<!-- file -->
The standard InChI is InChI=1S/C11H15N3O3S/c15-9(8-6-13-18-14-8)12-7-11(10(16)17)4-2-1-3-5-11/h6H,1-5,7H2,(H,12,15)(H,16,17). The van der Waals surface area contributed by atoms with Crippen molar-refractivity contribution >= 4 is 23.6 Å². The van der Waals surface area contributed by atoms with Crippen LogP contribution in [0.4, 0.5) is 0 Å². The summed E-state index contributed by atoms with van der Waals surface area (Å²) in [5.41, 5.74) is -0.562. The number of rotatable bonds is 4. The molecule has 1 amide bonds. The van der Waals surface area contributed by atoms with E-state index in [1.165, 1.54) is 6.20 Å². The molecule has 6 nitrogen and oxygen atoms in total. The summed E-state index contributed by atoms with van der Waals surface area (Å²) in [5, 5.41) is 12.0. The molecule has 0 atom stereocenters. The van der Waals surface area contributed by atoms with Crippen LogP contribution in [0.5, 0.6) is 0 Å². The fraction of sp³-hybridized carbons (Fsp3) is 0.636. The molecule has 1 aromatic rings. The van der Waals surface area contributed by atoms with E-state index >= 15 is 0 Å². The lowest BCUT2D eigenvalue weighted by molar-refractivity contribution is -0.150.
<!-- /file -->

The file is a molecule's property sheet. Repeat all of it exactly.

The standard InChI is InChI=1S/C11H15N3O3S/c15-9(8-6-13-18-14-8)12-7-11(10(16)17)4-2-1-3-5-11/h6H,1-5,7H2,(H,12,15)(H,16,17). The van der Waals surface area contributed by atoms with Crippen molar-refractivity contribution >= 4 is 23.6 Å². The van der Waals surface area contributed by atoms with Crippen LogP contribution in [0.4, 0.5) is 0 Å². The summed E-state index contributed by atoms with van der Waals surface area (Å²) in [5.41, 5.74) is -0.562. The number of rotatable bonds is 4. The molecule has 1 amide bonds. The van der Waals surface area contributed by atoms with E-state index in [1.165, 1.54) is 6.20 Å². The molecule has 6 nitrogen and oxygen atoms in total. The summed E-state index contributed by atoms with van der Waals surface area (Å²) in [5, 5.41) is 12.0. The molecule has 0 atom stereocenters. The van der Waals surface area contributed by atoms with Crippen LogP contribution in [0.5, 0.6) is 0 Å². The fraction of sp³-hybridized carbons (Fsp3) is 0.636. The molecule has 1 aromatic rings. The van der Waals surface area contributed by atoms with E-state index >= 15 is 0 Å². The lowest BCUT2D eigenvalue weighted by molar-refractivity contribution is -0.150.